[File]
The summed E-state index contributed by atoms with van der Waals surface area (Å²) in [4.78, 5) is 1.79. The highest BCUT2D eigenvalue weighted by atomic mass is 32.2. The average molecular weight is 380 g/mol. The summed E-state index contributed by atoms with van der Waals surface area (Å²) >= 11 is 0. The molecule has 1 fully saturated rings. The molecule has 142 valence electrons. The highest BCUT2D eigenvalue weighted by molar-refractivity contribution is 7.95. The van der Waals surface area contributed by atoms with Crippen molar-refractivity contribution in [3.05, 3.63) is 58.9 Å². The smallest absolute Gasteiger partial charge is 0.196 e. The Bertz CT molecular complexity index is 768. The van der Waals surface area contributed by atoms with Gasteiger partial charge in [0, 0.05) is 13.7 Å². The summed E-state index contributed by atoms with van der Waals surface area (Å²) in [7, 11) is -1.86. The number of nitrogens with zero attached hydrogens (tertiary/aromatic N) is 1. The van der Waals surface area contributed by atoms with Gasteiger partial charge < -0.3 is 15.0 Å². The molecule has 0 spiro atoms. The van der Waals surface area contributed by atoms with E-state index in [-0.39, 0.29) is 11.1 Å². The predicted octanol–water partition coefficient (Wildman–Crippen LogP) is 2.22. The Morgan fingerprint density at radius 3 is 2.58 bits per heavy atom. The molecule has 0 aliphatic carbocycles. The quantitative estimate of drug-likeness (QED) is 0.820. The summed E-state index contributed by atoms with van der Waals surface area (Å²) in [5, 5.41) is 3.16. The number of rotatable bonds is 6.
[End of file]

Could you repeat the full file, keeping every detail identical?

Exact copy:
The summed E-state index contributed by atoms with van der Waals surface area (Å²) in [4.78, 5) is 1.79. The highest BCUT2D eigenvalue weighted by atomic mass is 32.2. The average molecular weight is 380 g/mol. The summed E-state index contributed by atoms with van der Waals surface area (Å²) >= 11 is 0. The molecule has 1 fully saturated rings. The molecule has 142 valence electrons. The highest BCUT2D eigenvalue weighted by molar-refractivity contribution is 7.95. The van der Waals surface area contributed by atoms with Crippen molar-refractivity contribution in [3.05, 3.63) is 58.9 Å². The smallest absolute Gasteiger partial charge is 0.196 e. The Bertz CT molecular complexity index is 768. The van der Waals surface area contributed by atoms with Gasteiger partial charge in [0, 0.05) is 13.7 Å². The summed E-state index contributed by atoms with van der Waals surface area (Å²) in [7, 11) is -1.86. The number of nitrogens with zero attached hydrogens (tertiary/aromatic N) is 1. The van der Waals surface area contributed by atoms with Gasteiger partial charge < -0.3 is 15.0 Å². The molecule has 0 spiro atoms. The van der Waals surface area contributed by atoms with E-state index in [-0.39, 0.29) is 11.1 Å². The predicted octanol–water partition coefficient (Wildman–Crippen LogP) is 2.22. The Morgan fingerprint density at radius 3 is 2.58 bits per heavy atom. The molecule has 0 aliphatic carbocycles. The quantitative estimate of drug-likeness (QED) is 0.820. The summed E-state index contributed by atoms with van der Waals surface area (Å²) in [5, 5.41) is 3.16. The number of rotatable bonds is 6.